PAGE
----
Purrfect and Tigress have adapted to sharing things and people in their multi-cat household. They both stand at their food bowl and take turns dipping their faces in; they assume opposite sides when drinking from their water bowl; they play “keep away” when they want the same toy; and they recognized early on that their owners have two hands for petting both of them at the same time. With all this accommodation, why can’t they also share the same litter box? The reasons cover a wide range, from their origins in the wild, the hierarchy they have established among themselves, and their individual personalities and characteristics, to how they express their feelings and maintain their territory.
Give 'Em Some Space
Cats, unlike dogs, are not pack animals. Even if they are siblings from the same litter, there will be times when each kitty wants her own space. And when they are doing something as private as elimination, sharing the same litter box can be stressful for some cats. Ideally, a multi-cat household should have the same number of litter boxes as the number of cats, plus one extra box; in other words, for two cats, there should be three litter boxes.
Cats that are territorial tend to carve out their path of travel throughout the house and, if the alpha cat is aggressive toward the beta cat, the bully can block the litter box entry. Denied access can lead to elimination elsewhere — like your favorite couch. But if two of the litter boxes are placed at opposite ends of the house, stalking is cut off at the pass. It’s impossible for Tigress, for example, to guard both boxes at the same time. The third box, meanwhile, can be placed somewhere between the opposite two, or on the second level of a two-story house.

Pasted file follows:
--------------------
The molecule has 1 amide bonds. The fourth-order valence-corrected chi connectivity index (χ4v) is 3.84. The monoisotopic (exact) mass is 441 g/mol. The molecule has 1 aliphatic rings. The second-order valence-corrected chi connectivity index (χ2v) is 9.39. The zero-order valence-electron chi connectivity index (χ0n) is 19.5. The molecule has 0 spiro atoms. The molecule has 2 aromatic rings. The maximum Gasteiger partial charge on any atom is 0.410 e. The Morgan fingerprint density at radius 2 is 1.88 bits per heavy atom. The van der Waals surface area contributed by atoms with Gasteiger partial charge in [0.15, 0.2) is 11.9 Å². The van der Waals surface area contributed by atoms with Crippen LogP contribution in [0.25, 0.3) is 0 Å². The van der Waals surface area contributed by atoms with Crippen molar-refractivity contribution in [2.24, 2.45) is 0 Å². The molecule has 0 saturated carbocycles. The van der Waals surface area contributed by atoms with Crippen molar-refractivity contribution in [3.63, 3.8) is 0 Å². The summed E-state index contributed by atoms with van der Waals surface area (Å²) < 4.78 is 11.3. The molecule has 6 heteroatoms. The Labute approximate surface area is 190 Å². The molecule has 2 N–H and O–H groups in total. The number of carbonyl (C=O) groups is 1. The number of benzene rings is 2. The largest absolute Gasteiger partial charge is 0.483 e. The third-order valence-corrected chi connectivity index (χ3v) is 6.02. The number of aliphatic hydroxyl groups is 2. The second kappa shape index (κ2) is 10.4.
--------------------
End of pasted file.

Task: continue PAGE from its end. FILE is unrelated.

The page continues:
Keeping It Clean
The golden rule of litter boxes is to keep them clean but, unless you are in the vicinity every single time one of your cats goes potty, it’s impossible to remove waste as soon as it’s deposited. Since cats tend to be territorial, most often each cat will claim her preferred litter box and other cats will seldom use it. Having multiple boxes prevents overcrowding into one, where your cat has to step on others’ waste and may feel like there’s not a spot clean enough to “go.” Not finding what she needs in her litter box, she’ll choose another spot where no stepping over waste is required.
Providing multiple litter boxes for multiple cats can also save your furniture and carpet, ensure your kitties are happy and feel safe, and avoid needless confrontation over not having enough facilities. The bonus is the encouragement of good behavior and avoiding inappropriate adaptations to accommodate their basic needs. That is their owner’s job.
Help us make PetMD better
Was this article helpful?